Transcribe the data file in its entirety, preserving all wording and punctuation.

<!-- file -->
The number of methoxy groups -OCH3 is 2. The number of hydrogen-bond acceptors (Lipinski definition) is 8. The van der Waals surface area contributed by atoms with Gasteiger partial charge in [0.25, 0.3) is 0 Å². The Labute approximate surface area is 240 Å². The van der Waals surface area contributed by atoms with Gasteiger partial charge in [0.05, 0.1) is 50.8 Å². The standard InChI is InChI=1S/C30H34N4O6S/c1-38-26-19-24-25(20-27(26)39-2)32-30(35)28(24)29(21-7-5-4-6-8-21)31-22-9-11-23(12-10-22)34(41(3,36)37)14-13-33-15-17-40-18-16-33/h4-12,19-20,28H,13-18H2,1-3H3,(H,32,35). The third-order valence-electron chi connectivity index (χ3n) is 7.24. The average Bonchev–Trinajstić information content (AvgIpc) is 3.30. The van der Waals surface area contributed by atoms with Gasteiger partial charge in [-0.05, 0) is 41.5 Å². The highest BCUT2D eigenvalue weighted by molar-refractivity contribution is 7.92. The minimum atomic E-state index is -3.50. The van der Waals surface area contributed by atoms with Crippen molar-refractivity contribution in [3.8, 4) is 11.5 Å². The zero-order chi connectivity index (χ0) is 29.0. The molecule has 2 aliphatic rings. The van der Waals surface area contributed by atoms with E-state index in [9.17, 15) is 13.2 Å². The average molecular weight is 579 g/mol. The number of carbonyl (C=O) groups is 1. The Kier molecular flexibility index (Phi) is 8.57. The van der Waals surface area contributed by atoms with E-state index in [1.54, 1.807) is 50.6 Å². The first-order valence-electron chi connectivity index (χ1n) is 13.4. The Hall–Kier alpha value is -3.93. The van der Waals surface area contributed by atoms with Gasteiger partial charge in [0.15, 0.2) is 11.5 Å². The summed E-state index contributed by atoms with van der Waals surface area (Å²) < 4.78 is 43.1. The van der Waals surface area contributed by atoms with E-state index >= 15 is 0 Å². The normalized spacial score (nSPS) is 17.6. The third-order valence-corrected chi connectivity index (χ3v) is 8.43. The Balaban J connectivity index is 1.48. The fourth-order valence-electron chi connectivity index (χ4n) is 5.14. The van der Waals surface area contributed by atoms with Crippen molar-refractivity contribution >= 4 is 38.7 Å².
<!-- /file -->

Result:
The number of methoxy groups -OCH3 is 2. The number of hydrogen-bond acceptors (Lipinski definition) is 8. The van der Waals surface area contributed by atoms with Gasteiger partial charge in [0.25, 0.3) is 0 Å². The Labute approximate surface area is 240 Å². The van der Waals surface area contributed by atoms with Gasteiger partial charge in [0.05, 0.1) is 50.8 Å². The standard InChI is InChI=1S/C30H34N4O6S/c1-38-26-19-24-25(20-27(26)39-2)32-30(35)28(24)29(21-7-5-4-6-8-21)31-22-9-11-23(12-10-22)34(41(3,36)37)14-13-33-15-17-40-18-16-33/h4-12,19-20,28H,13-18H2,1-3H3,(H,32,35). The third-order valence-electron chi connectivity index (χ3n) is 7.24. The average Bonchev–Trinajstić information content (AvgIpc) is 3.30. The van der Waals surface area contributed by atoms with Gasteiger partial charge in [-0.05, 0) is 41.5 Å². The highest BCUT2D eigenvalue weighted by molar-refractivity contribution is 7.92. The minimum atomic E-state index is -3.50. The van der Waals surface area contributed by atoms with Crippen molar-refractivity contribution in [3.8, 4) is 11.5 Å². The zero-order chi connectivity index (χ0) is 29.0. The molecule has 2 aliphatic rings. The van der Waals surface area contributed by atoms with E-state index in [9.17, 15) is 13.2 Å². The average molecular weight is 579 g/mol. The number of carbonyl (C=O) groups is 1. The Kier molecular flexibility index (Phi) is 8.57. The van der Waals surface area contributed by atoms with E-state index in [1.54, 1.807) is 50.6 Å². The first-order valence-electron chi connectivity index (χ1n) is 13.4. The Hall–Kier alpha value is -3.93. The van der Waals surface area contributed by atoms with Gasteiger partial charge in [0.15, 0.2) is 11.5 Å². The summed E-state index contributed by atoms with van der Waals surface area (Å²) < 4.78 is 43.1. The van der Waals surface area contributed by atoms with E-state index >= 15 is 0 Å². The normalized spacial score (nSPS) is 17.6. The third-order valence-corrected chi connectivity index (χ3v) is 8.43. The Balaban J connectivity index is 1.48. The fourth-order valence-electron chi connectivity index (χ4n) is 5.14. The van der Waals surface area contributed by atoms with Crippen molar-refractivity contribution >= 4 is 38.7 Å².